We could have told them that before they ran that ad.

 

 

 

Gillette and its politically correct enablers have been trying to spin that godawful ad the company ran, hectoring its own customers about 'toxic masculinity,' as a success, but buried in the details, there's one little problem:

Likeliness to buy has dropped in the wake of the fiasco. That means 'buying' which is the whole purpose of advertising. According to a post-ad survey by Morning Consult, a left-leaning consulting group that says it's 'trusted' by Politico and the New York Times:

In the two weeks before the campaign launch, 69 percent of Americans said they would consider purchasing products from Gillette. In the two days following the ad, that moved to 65 percent. 

 Morning Consult dismisses this number as insignificant in the context of the positive polling responses it says customers gave, but four points seems like a lot in just two days in the wake of such a controversy. When you hear about a tsunami or a wildfire leaving four dead in the first hour of its occurence, you know that's a figure that's going to go up. What it sounds like from this side is people lying to pollsters, saying they are all in for social justice to seem like good people - and then voting with their feet.

The likeliness to buy drop is also visible in other marketing surveys - on YouGov, the ad has slammed likeliness-to-buy in overseas markets even harder, dropping five points in the U.K. - Marketing Week has a report just out about it.

Here's the other thing: Some experienced voices in marketing are stating there are very strong reasons for this being a miss. Marketing professor Mark Ritson has spoken out in the press and take a look at what Ritson noted on his LinkedIn page:

There has a been a lot of discussion about the Gillette ad in the last few days. My take on it was that it made sense to revitalise "the best a man can get" but that the execution was flawed. But new data from Glocalities shows that even the strategy is suspect. According to their data drawn from 5000 Gillette consumers across 14 countries these men are more likely to be part of the Achievers or Conservatives segments not the Challengers or Socializer segments more open to a critique of "toxic masculinity". And when you look at what societal issues stir Gillette consumers versus average consumers, gender equality lands dead last. Existing Gillette consumers are far less inspired by the message of the ad. Hence the negative responses on social media from Gillette users/former users and the generally positive comments from others. Again, for the hard of reading, this does not mean I endorse this lack of interest in gender equality. But it does mean that a significant proportion of Gillette's consumers think this way and P&G has (probably deliberately) opted to position on purpose rather than consumer perceptions. My thanks to Martin Schiere at Glocalities hashtagmarketingmanagement hashtagbrand hashtagadvertising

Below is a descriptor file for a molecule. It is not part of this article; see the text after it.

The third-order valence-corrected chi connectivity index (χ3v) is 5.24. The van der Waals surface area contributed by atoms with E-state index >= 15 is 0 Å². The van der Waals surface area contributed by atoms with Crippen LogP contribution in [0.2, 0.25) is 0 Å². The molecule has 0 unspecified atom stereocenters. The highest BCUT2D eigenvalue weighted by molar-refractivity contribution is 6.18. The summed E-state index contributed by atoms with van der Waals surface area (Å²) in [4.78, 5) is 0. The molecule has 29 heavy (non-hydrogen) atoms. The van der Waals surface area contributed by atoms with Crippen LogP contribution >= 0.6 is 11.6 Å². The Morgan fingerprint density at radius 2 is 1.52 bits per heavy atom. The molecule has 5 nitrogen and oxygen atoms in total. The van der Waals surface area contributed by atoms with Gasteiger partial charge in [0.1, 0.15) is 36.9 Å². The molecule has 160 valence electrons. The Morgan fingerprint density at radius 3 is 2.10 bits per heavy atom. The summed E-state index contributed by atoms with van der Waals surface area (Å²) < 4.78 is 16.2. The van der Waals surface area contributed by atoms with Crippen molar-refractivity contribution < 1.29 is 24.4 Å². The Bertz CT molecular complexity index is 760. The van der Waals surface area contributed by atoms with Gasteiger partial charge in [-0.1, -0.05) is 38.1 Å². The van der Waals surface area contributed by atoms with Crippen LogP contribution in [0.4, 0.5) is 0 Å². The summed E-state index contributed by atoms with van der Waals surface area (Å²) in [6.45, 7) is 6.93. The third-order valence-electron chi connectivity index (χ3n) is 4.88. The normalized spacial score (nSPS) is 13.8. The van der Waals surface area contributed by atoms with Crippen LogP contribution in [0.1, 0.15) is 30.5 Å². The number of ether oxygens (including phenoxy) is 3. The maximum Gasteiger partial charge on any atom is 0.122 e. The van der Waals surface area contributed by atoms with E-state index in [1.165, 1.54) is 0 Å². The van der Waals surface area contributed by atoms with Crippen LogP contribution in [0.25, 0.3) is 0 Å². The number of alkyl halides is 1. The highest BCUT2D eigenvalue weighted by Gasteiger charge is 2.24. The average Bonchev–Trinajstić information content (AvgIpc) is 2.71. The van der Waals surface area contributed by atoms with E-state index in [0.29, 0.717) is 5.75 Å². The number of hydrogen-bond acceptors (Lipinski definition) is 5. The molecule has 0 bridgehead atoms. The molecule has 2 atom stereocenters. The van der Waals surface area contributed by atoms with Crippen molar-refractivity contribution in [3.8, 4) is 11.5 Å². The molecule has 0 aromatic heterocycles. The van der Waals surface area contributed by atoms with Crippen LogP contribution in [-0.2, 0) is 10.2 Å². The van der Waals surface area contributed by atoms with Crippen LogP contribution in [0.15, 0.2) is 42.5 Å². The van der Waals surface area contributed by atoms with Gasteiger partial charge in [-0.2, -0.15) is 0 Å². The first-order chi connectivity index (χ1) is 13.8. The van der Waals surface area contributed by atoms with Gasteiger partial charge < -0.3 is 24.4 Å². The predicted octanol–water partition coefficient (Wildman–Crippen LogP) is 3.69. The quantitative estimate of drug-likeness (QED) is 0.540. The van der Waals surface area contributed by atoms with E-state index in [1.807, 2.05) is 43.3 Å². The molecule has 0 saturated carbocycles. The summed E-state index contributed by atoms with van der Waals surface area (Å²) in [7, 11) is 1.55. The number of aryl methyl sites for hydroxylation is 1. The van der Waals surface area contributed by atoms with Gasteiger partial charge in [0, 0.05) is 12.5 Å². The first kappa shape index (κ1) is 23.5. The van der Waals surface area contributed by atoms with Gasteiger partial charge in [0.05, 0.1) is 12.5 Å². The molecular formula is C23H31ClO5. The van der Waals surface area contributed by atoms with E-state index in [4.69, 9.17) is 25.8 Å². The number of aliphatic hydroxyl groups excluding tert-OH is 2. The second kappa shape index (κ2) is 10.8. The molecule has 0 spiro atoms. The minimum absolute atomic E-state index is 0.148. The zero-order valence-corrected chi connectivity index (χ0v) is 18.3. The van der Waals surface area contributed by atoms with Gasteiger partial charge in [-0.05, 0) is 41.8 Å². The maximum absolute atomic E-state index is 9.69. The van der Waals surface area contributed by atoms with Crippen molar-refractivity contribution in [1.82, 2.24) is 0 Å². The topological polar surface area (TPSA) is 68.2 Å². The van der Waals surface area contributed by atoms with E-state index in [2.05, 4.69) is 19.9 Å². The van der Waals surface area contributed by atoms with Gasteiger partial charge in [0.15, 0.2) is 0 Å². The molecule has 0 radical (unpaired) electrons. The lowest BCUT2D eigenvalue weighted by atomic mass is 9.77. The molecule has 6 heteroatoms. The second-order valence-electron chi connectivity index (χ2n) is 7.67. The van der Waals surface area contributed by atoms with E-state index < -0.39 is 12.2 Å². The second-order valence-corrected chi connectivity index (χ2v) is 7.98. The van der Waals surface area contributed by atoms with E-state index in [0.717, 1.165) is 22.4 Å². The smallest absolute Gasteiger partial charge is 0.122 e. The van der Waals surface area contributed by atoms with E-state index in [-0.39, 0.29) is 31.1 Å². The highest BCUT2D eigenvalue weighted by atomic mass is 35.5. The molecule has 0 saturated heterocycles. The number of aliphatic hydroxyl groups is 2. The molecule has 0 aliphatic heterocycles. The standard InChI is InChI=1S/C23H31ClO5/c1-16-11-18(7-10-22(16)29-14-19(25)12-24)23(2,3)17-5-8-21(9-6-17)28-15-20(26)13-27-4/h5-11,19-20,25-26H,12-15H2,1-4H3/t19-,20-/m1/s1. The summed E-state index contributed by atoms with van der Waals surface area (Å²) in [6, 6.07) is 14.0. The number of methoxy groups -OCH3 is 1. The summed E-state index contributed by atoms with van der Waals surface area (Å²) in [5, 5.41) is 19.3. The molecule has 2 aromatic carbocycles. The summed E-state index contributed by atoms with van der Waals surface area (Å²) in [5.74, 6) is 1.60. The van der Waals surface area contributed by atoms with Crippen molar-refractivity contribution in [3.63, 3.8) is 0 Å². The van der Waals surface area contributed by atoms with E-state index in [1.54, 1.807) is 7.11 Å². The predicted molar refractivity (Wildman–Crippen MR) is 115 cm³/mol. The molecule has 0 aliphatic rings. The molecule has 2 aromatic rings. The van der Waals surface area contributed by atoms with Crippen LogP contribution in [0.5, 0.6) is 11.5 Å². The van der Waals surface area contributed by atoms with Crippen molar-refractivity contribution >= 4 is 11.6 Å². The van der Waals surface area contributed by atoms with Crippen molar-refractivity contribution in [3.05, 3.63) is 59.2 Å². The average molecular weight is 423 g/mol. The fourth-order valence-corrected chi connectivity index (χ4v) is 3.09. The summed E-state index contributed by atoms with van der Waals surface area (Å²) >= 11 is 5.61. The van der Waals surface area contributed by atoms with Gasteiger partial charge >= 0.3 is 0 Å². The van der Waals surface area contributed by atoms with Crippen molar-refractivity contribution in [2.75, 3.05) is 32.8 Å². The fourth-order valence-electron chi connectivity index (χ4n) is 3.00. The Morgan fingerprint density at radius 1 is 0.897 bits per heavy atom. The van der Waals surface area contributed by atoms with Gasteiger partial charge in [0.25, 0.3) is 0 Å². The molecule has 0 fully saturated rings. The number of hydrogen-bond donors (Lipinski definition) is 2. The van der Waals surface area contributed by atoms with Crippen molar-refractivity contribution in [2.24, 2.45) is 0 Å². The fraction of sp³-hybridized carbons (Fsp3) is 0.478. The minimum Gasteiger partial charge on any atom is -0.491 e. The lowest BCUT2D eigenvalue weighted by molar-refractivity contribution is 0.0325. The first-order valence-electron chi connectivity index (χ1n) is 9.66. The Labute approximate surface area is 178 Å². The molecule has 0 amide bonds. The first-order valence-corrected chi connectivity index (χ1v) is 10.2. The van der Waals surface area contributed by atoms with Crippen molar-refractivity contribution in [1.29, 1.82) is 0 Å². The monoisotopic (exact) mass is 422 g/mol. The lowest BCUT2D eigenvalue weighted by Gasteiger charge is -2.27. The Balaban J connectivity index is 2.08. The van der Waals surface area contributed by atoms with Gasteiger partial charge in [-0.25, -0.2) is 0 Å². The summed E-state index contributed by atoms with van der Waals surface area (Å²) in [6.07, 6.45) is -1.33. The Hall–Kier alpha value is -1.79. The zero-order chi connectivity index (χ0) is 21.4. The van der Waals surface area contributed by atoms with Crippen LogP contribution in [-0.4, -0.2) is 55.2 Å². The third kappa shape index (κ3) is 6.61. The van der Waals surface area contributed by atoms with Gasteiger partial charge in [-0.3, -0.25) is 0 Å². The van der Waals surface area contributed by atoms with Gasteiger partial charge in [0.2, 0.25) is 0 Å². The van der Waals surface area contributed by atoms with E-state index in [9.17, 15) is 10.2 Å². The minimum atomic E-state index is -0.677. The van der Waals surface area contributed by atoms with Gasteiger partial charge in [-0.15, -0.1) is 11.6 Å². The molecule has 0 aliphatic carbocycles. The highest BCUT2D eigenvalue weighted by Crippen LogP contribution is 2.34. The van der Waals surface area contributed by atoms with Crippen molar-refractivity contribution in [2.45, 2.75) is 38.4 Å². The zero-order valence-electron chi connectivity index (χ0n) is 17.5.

Here is his LinkedIn post and chart - and if you go there, be sure to read the comments from marketing pros, such as this:

This guy, in Ritson's comments section, is really sharp:

Here's a demographic survey of Gillette's customers (not the one Ritson was referring to) suggesting that Gillette's customers do have high incomes.

What are we looking at here? A picture suggesting that the early returns say Gillette's ad is not working.

We could have told them that before they ran that ad.